While clumsy and seemingly slow to learn during the first two years of its life, it eventually becomes confident and very intelligent. It is also sweet-tempered, so much so that it cannot be counted on as a watchdog, but it can definitely be trusted with children.
While it needs a lot of space, it doesn’t require vigorous exercise. It does need thorough grooming, though, because of its rough coat.
6. Spanish Mastiff
The Spanish mastiff is another large mastiff which is robust and well-muscled. It is popular in Spain, where it guards not just homes but livestock, especially sheep.
Indeed, Spanish mastiffs are loyal, watchful and protective, up to the point that they will sacrifice themselves to protect their owners. They are also loving and smart, but tend to be stubborn when they have meek owners. They are patient with children and with other pets.
Although used to being outdoors, Spanish mastiffs love to be indoors with the family and are easy to house-train. They shed heavily, though, not to mention the fact that they drool more than most and snore loudly.
The Leonberger was bred to mimic the lion, the symbolic animal of the city of Leonberg in Germany, and indeed, it looks majestic and intimidating just like a lion. In fact, it even has a thick mane, which is more prominent in males than in females.
It isn’t the least bit aggressive, though. In fact, the Leonberger is considered one of the most affectionate and loyal dog breeds. It is very patient, even with mischievous children, and can get along with other dogs.
A couple of things about the Leonberger — it needs plenty of exercise and it loves to swim. It loves swimming so much, in fact, that it has grown webbed feet and will often jump into the water without a moment’s notice.
8. Tibetan Mastiff
The Tibetan mastiff has been used as a guard dog for many years, whether as a guardian of livestock, villages or palaces, and this is no wonder, considering its intimidating appearance. Indeed, Tibetan mastiffs are large and heavily boned, with thick double-coated fur that can make them look twice their size.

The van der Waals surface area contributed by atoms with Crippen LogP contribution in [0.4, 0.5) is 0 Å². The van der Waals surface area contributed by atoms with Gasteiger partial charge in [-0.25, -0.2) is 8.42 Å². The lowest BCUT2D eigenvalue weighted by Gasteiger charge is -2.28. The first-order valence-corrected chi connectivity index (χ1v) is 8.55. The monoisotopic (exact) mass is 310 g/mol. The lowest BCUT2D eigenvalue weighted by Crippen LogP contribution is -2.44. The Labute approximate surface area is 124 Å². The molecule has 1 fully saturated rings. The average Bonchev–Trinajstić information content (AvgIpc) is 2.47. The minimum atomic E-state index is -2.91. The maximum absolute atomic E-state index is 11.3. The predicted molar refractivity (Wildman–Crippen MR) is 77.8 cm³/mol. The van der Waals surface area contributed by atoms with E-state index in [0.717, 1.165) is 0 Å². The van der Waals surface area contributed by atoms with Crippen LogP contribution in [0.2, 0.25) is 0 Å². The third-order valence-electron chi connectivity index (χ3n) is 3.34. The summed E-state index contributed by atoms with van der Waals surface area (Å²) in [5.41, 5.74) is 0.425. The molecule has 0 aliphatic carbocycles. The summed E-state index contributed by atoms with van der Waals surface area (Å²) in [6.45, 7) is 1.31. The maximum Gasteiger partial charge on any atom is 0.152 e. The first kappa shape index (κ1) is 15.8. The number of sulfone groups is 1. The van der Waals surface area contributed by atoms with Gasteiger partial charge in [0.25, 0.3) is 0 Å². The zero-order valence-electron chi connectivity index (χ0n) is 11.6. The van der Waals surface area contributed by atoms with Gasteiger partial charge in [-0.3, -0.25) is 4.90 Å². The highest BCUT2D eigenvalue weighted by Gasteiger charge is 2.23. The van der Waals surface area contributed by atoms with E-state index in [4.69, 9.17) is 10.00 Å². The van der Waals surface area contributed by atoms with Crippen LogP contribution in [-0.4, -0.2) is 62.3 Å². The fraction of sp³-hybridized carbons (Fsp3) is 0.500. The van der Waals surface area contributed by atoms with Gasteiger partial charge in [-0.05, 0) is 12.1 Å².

Because of its origins, the Tibetan mastiff has a tendency to be overprotective and territorial, but train it firmly and it will be a reliable guard dog and a loving family companion, fiercely loyal and thoughtful.
Like other big dog breeds, the Tibetan mastiff requires regular exercise. It requires regular grooming, as well, especially when it is shedding its thick winter coat — a process that takes about a month.
9. Anatolian Shepherd
The Anatolian shepherd is another livestock guardian, a job for which it is well suited because of its excellent sight and hearing, agility, speed and strength.
It can become an excellent family companion, as well, as long as it is firmly trained from a young age. Indeed, this dog is particularly stubborn and proud so it needs a firm hand and a well-established presence of authority — yours. Otherwise, it will see itself as the leader of the pack and refuse to obey.
If trained well, it is loyal and intelligent, an excellent guard dog that is protective of children and naturally suspicious of strangers.
Speaking of training, you’ll want to train your Anatolian shepherd not to bark at night since it has a tendency to do so. It requires a lot of exercise but little grooming.
Newfoundlands excel the most at lifesaving because of their superior swimming skills, which comes naturally to them. In fact, they even have webbed feet and water-resistant coats. They are also very strong, as you can tell from one glance at their muscular build.
If you would rather have a loving companion, the Newfoundland is perfectly suited to become one because of its sweet temper, devotion and patience.
It is very sociable and can be trusted with children, guests and other pets, but is also smart enough to know a threat when one presents itself. It is, however, a bit difficult to train and needs a lot of grooming because of its thick coat.
What do you know?